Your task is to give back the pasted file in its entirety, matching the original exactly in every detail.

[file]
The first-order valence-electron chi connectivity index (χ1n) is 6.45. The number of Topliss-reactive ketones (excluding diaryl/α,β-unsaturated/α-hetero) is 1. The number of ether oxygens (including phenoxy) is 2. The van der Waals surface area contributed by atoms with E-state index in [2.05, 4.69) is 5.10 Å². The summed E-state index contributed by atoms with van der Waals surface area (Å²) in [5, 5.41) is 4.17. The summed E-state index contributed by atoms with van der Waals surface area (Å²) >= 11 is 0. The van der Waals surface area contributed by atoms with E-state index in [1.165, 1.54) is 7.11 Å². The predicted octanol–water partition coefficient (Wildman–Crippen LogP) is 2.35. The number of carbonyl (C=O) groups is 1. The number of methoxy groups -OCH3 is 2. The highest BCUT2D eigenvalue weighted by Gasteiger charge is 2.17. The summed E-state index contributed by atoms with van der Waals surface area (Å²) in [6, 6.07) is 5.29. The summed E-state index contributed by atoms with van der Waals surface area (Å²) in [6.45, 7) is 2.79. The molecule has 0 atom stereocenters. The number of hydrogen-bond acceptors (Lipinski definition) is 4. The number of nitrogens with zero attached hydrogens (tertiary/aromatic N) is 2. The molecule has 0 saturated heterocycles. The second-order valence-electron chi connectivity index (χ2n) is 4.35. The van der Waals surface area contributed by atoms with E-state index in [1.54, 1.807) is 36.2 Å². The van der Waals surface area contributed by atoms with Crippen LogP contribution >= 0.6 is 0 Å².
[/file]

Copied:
The first-order valence-electron chi connectivity index (χ1n) is 6.45. The number of Topliss-reactive ketones (excluding diaryl/α,β-unsaturated/α-hetero) is 1. The number of ether oxygens (including phenoxy) is 2. The van der Waals surface area contributed by atoms with E-state index in [2.05, 4.69) is 5.10 Å². The summed E-state index contributed by atoms with van der Waals surface area (Å²) in [5, 5.41) is 4.17. The summed E-state index contributed by atoms with van der Waals surface area (Å²) >= 11 is 0. The van der Waals surface area contributed by atoms with E-state index in [1.165, 1.54) is 7.11 Å². The predicted octanol–water partition coefficient (Wildman–Crippen LogP) is 2.35. The number of carbonyl (C=O) groups is 1. The number of methoxy groups -OCH3 is 2. The highest BCUT2D eigenvalue weighted by Gasteiger charge is 2.17. The summed E-state index contributed by atoms with van der Waals surface area (Å²) in [6, 6.07) is 5.29. The summed E-state index contributed by atoms with van der Waals surface area (Å²) in [6.45, 7) is 2.79. The molecule has 0 atom stereocenters. The number of hydrogen-bond acceptors (Lipinski definition) is 4. The number of nitrogens with zero attached hydrogens (tertiary/aromatic N) is 2. The molecule has 0 saturated heterocycles. The second-order valence-electron chi connectivity index (χ2n) is 4.35. The van der Waals surface area contributed by atoms with E-state index in [1.54, 1.807) is 36.2 Å². The van der Waals surface area contributed by atoms with Crippen LogP contribution >= 0.6 is 0 Å².